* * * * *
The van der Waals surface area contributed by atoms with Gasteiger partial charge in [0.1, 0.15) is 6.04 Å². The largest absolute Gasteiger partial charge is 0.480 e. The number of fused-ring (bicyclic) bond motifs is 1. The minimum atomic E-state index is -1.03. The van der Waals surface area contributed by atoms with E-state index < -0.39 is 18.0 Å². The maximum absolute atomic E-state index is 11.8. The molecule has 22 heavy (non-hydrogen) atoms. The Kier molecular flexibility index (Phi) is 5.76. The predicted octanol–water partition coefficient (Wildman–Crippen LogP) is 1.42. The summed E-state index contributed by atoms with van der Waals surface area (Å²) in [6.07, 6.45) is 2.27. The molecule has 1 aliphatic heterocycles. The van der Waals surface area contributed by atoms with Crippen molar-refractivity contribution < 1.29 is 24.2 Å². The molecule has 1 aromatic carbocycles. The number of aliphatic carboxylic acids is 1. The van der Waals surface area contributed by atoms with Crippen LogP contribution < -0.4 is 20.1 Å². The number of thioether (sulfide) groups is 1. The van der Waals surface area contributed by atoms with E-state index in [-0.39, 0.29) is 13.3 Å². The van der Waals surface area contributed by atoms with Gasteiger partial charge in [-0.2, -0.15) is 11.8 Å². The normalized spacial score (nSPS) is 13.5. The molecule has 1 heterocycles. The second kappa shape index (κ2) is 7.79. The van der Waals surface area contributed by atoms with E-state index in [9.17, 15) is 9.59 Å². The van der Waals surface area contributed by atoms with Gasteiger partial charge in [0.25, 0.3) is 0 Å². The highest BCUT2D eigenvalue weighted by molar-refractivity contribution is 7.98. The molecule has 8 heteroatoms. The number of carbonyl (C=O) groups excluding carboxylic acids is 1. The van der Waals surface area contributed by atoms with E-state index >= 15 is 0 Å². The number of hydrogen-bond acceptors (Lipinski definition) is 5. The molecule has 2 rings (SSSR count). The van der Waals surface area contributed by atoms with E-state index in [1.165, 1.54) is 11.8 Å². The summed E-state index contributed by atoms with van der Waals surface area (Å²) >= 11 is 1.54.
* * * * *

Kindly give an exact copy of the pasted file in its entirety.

The van der Waals surface area contributed by atoms with Gasteiger partial charge in [0.1, 0.15) is 6.04 Å². The largest absolute Gasteiger partial charge is 0.480 e. The number of fused-ring (bicyclic) bond motifs is 1. The minimum atomic E-state index is -1.03. The van der Waals surface area contributed by atoms with E-state index < -0.39 is 18.0 Å². The maximum absolute atomic E-state index is 11.8. The molecule has 22 heavy (non-hydrogen) atoms. The Kier molecular flexibility index (Phi) is 5.76. The predicted octanol–water partition coefficient (Wildman–Crippen LogP) is 1.42. The summed E-state index contributed by atoms with van der Waals surface area (Å²) in [6.07, 6.45) is 2.27. The molecule has 1 aliphatic heterocycles. The van der Waals surface area contributed by atoms with Crippen molar-refractivity contribution < 1.29 is 24.2 Å². The molecule has 1 aromatic carbocycles. The number of aliphatic carboxylic acids is 1. The van der Waals surface area contributed by atoms with Crippen LogP contribution < -0.4 is 20.1 Å². The number of thioether (sulfide) groups is 1. The van der Waals surface area contributed by atoms with E-state index in [-0.39, 0.29) is 13.3 Å². The van der Waals surface area contributed by atoms with Gasteiger partial charge in [-0.2, -0.15) is 11.8 Å². The normalized spacial score (nSPS) is 13.5. The molecule has 1 heterocycles. The second kappa shape index (κ2) is 7.79. The van der Waals surface area contributed by atoms with E-state index in [9.17, 15) is 9.59 Å². The van der Waals surface area contributed by atoms with Gasteiger partial charge in [0.25, 0.3) is 0 Å². The highest BCUT2D eigenvalue weighted by molar-refractivity contribution is 7.98. The molecule has 8 heteroatoms. The number of carbonyl (C=O) groups excluding carboxylic acids is 1. The van der Waals surface area contributed by atoms with E-state index >= 15 is 0 Å². The number of hydrogen-bond acceptors (Lipinski definition) is 5. The molecule has 2 rings (SSSR count). The van der Waals surface area contributed by atoms with E-state index in [1.165, 1.54) is 11.8 Å². The summed E-state index contributed by atoms with van der Waals surface area (Å²) >= 11 is 1.54.